As a well-known pesto, stuffed pasta, and ice cream enthusiast it made complete sense to spend my spring break travelling through Italy. Visiting the boot of Europe was number one on my bucket list and I spent my eleven-day vacation taking full advantage of savoring every bit of its culture. Even though my range of Italian vocabulary consisted of “Ciao” and “Prego” (plus the name of every type of spaghetti and sauce) I managed to order my entrees correctly and find my way back to my hostel, which is quite the achievement in any foreign country. Traveling through seven cities takes a lot of planning and stamina, so I’ll present to you my “must-dos” and “biggest regrets” so you can enjoy your future trip.
Must-Do: Instead of this being a must-do, the only thing you can really do in Pisa is take a touristy picture of yourself sustaining the famous Leaning Tower. The city is incredibly small and quiet outside of the tourist square so spending an hour walking around is suggested.
Biggest regret: Not climbing to the top. The Tower has recently opened its doors again to the public after years of restoration and tourists say that the view is definitely worth the 294-step climb.
Bonus Fun Fact: The Tower is not as tall as I imagined it to be.
Must-Do: Ride in a gondola, Vaporetto (public transportation boat), or water taxi.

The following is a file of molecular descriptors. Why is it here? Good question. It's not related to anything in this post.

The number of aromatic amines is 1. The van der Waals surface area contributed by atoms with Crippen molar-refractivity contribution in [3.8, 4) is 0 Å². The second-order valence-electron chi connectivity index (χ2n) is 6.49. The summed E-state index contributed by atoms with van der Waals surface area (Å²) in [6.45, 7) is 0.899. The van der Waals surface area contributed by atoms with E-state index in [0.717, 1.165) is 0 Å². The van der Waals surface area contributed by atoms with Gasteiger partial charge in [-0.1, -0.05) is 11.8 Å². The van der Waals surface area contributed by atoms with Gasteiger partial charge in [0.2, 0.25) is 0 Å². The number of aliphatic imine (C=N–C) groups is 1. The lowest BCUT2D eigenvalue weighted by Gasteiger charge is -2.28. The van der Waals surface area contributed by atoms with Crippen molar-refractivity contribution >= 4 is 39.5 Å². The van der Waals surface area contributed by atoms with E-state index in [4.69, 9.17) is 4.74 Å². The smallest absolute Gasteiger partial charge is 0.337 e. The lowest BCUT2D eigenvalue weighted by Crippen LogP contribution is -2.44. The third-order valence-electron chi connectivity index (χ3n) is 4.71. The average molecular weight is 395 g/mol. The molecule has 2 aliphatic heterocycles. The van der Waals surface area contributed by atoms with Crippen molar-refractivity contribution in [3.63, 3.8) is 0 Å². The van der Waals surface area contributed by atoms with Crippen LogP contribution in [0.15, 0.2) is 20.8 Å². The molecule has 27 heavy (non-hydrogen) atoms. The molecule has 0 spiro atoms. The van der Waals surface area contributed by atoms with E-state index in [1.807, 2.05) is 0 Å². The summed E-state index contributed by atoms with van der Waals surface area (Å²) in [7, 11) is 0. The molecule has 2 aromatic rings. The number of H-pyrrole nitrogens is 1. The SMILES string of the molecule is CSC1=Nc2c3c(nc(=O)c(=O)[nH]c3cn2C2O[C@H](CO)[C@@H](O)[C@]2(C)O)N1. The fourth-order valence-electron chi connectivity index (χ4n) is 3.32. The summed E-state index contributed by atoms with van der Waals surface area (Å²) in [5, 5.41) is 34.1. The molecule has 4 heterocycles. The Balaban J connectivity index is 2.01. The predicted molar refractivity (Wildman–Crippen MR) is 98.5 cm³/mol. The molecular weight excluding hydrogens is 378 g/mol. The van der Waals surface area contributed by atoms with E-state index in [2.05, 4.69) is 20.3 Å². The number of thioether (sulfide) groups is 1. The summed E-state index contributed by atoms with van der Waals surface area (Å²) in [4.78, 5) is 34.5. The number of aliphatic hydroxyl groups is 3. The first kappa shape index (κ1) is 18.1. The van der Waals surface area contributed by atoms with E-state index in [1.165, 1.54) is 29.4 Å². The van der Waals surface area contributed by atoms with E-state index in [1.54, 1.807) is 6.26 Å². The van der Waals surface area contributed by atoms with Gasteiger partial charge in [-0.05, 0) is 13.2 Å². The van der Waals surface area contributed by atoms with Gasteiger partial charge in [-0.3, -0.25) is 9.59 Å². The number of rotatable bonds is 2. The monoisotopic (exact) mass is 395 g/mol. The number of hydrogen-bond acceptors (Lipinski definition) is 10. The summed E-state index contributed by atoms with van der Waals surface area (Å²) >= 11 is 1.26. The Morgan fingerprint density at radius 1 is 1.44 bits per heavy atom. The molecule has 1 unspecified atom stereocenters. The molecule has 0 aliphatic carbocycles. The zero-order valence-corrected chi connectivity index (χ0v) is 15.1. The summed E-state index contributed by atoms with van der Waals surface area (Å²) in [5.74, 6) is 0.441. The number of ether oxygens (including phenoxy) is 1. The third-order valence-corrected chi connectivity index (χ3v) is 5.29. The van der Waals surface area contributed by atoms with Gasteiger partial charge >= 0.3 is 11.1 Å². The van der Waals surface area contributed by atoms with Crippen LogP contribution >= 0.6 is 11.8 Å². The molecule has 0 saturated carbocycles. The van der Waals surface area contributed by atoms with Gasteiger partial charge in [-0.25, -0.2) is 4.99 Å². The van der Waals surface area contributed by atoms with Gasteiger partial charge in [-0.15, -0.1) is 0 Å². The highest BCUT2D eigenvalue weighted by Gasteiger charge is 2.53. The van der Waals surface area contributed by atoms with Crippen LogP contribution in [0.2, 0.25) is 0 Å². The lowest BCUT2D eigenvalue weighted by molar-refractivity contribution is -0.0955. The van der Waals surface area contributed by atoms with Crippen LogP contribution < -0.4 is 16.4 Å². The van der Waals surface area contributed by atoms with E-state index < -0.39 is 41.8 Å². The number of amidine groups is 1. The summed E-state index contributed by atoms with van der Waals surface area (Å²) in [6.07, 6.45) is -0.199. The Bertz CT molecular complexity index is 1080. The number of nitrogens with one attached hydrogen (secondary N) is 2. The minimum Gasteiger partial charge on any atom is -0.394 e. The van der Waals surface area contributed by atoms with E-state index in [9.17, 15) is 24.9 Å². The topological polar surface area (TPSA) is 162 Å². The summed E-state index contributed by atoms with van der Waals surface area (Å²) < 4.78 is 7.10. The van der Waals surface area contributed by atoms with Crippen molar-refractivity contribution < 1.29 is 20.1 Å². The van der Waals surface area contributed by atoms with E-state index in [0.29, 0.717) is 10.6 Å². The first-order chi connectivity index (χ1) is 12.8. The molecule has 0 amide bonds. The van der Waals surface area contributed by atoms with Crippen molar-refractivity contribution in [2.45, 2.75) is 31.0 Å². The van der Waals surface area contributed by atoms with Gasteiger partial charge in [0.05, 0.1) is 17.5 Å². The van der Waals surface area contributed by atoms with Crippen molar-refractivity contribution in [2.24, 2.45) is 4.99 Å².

In other words, the best way to see Venice is from the water. To be honest, I felt like I was on a Disney boat ride half of the time because the city is so unreal. People actually live navigating through the waters to get to their homes, the market, or restaurants. It’s really an escape from normalacy.
Biggest regret: Stay in a hotel. Since Venice is so tiny, hostel options are extremely limited and they are not pleasant to stay in.
Must-Do: Simply visit it.
This vibrant city literally lights up your walk. Each house is painted in a bright color ranging from pink and yellow. Citizens cannot change their house’s color unless it falls under the city approved color scheme. Back in the day, citizens started doing this so that fishermen knew which was their house when they returned at nighttime. The city is so tiny that it only takes 45 minutes to walk through. However, I suggest buying some hand-made lace and drinking orange spritz, which are all unique to the island.
Biggest regret: Not buying a beautiful handmade lace scarf. One can find them throughout Italy, but they’re much more expensive.
Must-Do: Visit David, Il Duomo, and seek out family-run restaurants.
I do not think that anyone can really understand why Michelangelo’s Statue of David is so famous until you see it. Standing at 17 feet tall, the statue is so incredibly lifelike that at one point, I thought I saw his chest rising up and down as if he were breathing. One can easily spend 30 minutes marveling at its physique.